Croatian Medical Journal. 2002; 43(2):195-198.The International Organization for Migration (IOM) developed and implemented a three-month project entitled Priority Medical Screening of Kosovar Refugees in Macedonia, within the Humanitarian Evacuation Program (HEP) for Kosovar refugees from FR Yugoslavia, which was adopted in May 1999. The project was based on an agreement with the office of United Nations High Commission for Refugees (UNHCR) and comprised the entry of registration data of refugees with medical condition (Priority Medical Database), and classification (Priority Medical Screening) and medical evacuation of refugees (Priority Medical Evacuation) in Macedonia. To realize the Priority Medical Screening project plan, IOM developed and set up a Medical Database linked to IOM/UNHCR HEP database, recruited and trained a four-member data entry team, worked out and set up a referral system for medical cases from the refugee camps, and established and staffed medical contact office for refugees in Skopje and Tetovo. Furthermore, it organized and staffed a mobile medical screening team, developed and implemented the system and criteria for the classification of referred medical cases, continuously registered and classified the incoming medical reports, contacted regularly the national delegates and referred to them the medically prioritized cases asking for acceptance and evacuation, and co-operated and continuously exchanged the information with UNHCR Medical Co-ordination and HEP team. Within the timeframe of the project, 1,032 medical cases were successfully evacuated for medical treatment to 25 host countries throughout the world. IOM found that those refugees suffering from health problems, who at the time of the termination of the program were still in Macedonia and had not been assisted by the project, were not likely to have been priority one cases, whose health problems could be solved only in a third country. The majority of these vulnerable people needed social rather than medical care and assistance - a challenge that international aid agencies needed to address in Macedonia and will need to address elsewhere. (author's)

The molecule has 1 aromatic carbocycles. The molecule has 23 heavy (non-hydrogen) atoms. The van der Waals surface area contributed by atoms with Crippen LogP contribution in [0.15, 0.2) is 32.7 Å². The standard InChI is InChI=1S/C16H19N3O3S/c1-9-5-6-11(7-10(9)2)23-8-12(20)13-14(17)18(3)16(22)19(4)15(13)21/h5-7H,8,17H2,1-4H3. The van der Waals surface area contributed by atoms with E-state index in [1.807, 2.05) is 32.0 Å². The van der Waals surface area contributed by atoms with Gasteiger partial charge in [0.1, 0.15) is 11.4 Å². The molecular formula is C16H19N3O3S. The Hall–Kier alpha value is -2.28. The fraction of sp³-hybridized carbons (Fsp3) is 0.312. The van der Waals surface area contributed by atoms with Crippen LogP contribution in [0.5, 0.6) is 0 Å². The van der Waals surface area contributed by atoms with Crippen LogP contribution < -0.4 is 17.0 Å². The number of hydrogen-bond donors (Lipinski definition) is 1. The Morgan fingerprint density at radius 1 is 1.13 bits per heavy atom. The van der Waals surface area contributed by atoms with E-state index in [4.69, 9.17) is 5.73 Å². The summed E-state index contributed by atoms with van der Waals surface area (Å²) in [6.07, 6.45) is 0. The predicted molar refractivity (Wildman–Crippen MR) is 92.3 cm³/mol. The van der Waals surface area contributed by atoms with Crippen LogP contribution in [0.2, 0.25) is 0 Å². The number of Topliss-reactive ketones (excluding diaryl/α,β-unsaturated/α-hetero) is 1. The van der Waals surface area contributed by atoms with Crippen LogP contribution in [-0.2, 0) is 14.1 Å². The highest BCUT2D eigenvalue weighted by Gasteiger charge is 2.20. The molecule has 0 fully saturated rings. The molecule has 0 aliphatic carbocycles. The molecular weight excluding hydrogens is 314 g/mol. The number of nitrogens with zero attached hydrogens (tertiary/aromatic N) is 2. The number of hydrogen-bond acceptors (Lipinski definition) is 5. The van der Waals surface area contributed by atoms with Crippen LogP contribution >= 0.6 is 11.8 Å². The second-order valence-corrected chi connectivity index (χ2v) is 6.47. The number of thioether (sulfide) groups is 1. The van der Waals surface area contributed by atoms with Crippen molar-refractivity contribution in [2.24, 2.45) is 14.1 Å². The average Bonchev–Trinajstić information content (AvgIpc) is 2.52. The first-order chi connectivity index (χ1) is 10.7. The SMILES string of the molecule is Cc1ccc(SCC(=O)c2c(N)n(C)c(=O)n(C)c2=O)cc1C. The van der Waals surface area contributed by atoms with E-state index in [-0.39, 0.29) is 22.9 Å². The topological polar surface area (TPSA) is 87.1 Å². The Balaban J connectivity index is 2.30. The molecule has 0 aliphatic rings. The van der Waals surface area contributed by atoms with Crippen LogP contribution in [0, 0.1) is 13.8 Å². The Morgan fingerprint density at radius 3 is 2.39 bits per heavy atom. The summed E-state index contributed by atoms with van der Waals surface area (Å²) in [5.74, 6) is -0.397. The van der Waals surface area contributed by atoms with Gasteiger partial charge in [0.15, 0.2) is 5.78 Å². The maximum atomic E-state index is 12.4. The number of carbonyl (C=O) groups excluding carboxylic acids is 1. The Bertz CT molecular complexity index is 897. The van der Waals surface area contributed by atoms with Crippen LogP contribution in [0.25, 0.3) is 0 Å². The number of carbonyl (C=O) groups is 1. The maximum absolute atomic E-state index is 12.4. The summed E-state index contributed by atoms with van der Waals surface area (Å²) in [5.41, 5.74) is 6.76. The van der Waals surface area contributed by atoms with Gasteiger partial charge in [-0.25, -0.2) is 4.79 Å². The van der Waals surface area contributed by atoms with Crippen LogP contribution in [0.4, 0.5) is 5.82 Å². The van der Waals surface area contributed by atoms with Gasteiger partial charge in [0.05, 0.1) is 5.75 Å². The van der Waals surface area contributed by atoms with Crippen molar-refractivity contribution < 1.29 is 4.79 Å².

Washington, D.C., National Academies Press, 2003. xii, 57 p.The present monograph--on rebuilding the health sector in East Timor following the nation's struggle for independence--is the second in this series. It provides an overview of the state of the health system before, during, and after reconstruction and discusses achievements and failures in the rebuilding process, using an informative case study to draw conclusions for potential improvements to the process in other post-conflict settings. Other topics under consideration in the series include reviews of current knowledge on psychosocial issues, reproductive health, malnutrition, and diarrheal diseases, as well as other case studies. (excerpt)